1/2 pound whole wheat spaghetti
4 tablespoons unsalted butter
4 cups your favorite assorted mushrooms, cut into bite-sized pieces
3 slices of bacon, cut into pieces of similar size to the mushrooms
2 garlic cloves, minced
1 tablespoon fresh thyme
4 tablespoons pine nuts
3 tablespoons heavy cream
2 tablespoons extra virgin olive oil
Pecorino cheese

Bring a large pot of salted water to a boil. Put spaghetti in and boil for about 10-11 minutes uncovered, until al dente. You can start the next steps while spaghetti is boiling, but remember to drain pasta as soon as it is done.

Heat the butter in a large pan or skillet over medium-high heat. Heat up another small, dry skillet over low heat and toss the pine nuts in. Add the mushrooms and bacon to the large pan and cook for about 4-5 minutes or until golden brown, stirring often. Simultaneously, shake the skillet with the pine nuts frequently to ensure even browning.

Add the garlic and thyme into the pan with the mushrooms and cook for a minute. If your pan is looking very watery, carefully pour out some of the liquid. Then take the pine nuts off the heat and add them to the mushrooms along with the heavy cream and extra virgin olive oil. Season to taste, taking into account that you will be topping this with salty pecorino. Stir to combine. Remove from heat.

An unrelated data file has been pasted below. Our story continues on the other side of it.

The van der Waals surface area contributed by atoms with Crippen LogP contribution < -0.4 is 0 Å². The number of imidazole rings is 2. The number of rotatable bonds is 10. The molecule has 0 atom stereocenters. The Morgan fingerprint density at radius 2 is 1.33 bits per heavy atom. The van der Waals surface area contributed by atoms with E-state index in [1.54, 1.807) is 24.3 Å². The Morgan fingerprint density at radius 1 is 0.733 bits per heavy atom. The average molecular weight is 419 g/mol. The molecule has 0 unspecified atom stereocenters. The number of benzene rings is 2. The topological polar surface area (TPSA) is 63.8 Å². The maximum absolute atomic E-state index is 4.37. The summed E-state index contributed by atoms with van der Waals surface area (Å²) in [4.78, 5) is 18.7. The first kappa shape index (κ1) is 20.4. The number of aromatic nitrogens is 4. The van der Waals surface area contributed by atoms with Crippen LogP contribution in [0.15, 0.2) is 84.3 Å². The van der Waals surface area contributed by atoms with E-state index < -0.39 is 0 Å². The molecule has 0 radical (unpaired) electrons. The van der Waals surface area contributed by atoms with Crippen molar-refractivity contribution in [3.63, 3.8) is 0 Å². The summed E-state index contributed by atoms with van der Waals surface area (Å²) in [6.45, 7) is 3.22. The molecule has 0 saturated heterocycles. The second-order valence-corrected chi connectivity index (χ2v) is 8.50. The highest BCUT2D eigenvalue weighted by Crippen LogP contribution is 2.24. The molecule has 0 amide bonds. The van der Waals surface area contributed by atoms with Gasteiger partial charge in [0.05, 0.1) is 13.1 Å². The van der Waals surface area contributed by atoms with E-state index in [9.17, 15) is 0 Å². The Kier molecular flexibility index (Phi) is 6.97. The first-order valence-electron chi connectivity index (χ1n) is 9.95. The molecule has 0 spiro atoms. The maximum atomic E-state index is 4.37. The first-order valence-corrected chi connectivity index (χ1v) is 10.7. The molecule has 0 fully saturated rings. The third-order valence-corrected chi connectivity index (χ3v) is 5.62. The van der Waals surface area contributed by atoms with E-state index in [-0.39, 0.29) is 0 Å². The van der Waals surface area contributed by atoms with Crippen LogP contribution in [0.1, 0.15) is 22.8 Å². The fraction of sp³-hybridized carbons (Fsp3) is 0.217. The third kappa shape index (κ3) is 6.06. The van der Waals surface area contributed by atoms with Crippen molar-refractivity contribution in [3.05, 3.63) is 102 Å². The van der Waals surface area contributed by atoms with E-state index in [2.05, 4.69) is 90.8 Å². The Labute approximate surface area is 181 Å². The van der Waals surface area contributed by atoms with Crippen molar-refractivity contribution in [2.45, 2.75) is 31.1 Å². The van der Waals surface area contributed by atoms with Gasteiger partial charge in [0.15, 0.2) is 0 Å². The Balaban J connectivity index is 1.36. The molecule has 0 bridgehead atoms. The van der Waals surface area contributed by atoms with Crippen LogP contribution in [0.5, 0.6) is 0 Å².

Divide the spaghetti into 4 servings and evenly distribute the mushroom mixture over the servings of spaghetti. Top each with a generous amount of freshly grated pecorino and serve.

Book Review

Book Review: Garlic and Sapphires by Ruth Reichl

I’m going to go ahead and admit I’m totally new to the foodie scene. I don’t know most famous chefs, cooking TV shows personalities, or food writers. Though I had heard of Ruth Reichl, I didn’t know anything about her career or what to expect from her memoir, Garlic and Sapphires: The Secret Life of a Food Critic (my Amazon affiliate program link).

It appears that the general pitch as to why you should read this book is because of all the strange disguises and characters Ruth Reichl would create to avoid being recognized in New York City restaurants while she worked as The New York Times’ restaurant critic in the 1990s. While they were entertaining, I felt like there was so much more to the book than that. Reichl is a great story teller and she really pulls the reader in, even if you don’t know the first thing about the restaurants or food she’s talking about. Sprinkled throughout her memoir are the actual reviews she wrote for The New York Times, as well as unpretentious recipes for everyday home cooking. You might think being paid to eat at fancy restaurants is the best job ever (like I did), but Garlic and Sapphires is a thoughtful reflection on elitism, office politics, and one woman’s struggle with finding her real priorities and passions.

Reichl included a recipe for spaghetti carbonara, which is such a classic, yet I’ve surprisingly only had it once! And as much as I’d like to get my pork jowl on, I already had bacon in the fridge so I followed her lead and used that instead. So simple but so tasty.

On an unrelated note, this book reminded me of that 80s Steve Martin movie, The Lonely Guy. If my memory serves me correctly, his lonely guy buddy tells him he can eat out at restaurants by himself if he pretends he’s a restaurant critic. A silly movie, but I like this scene when he first walks into the restaurant:


Please check out the book club I joined, The Kitchen Reader, and Marian’s blog, Spelt for Choice.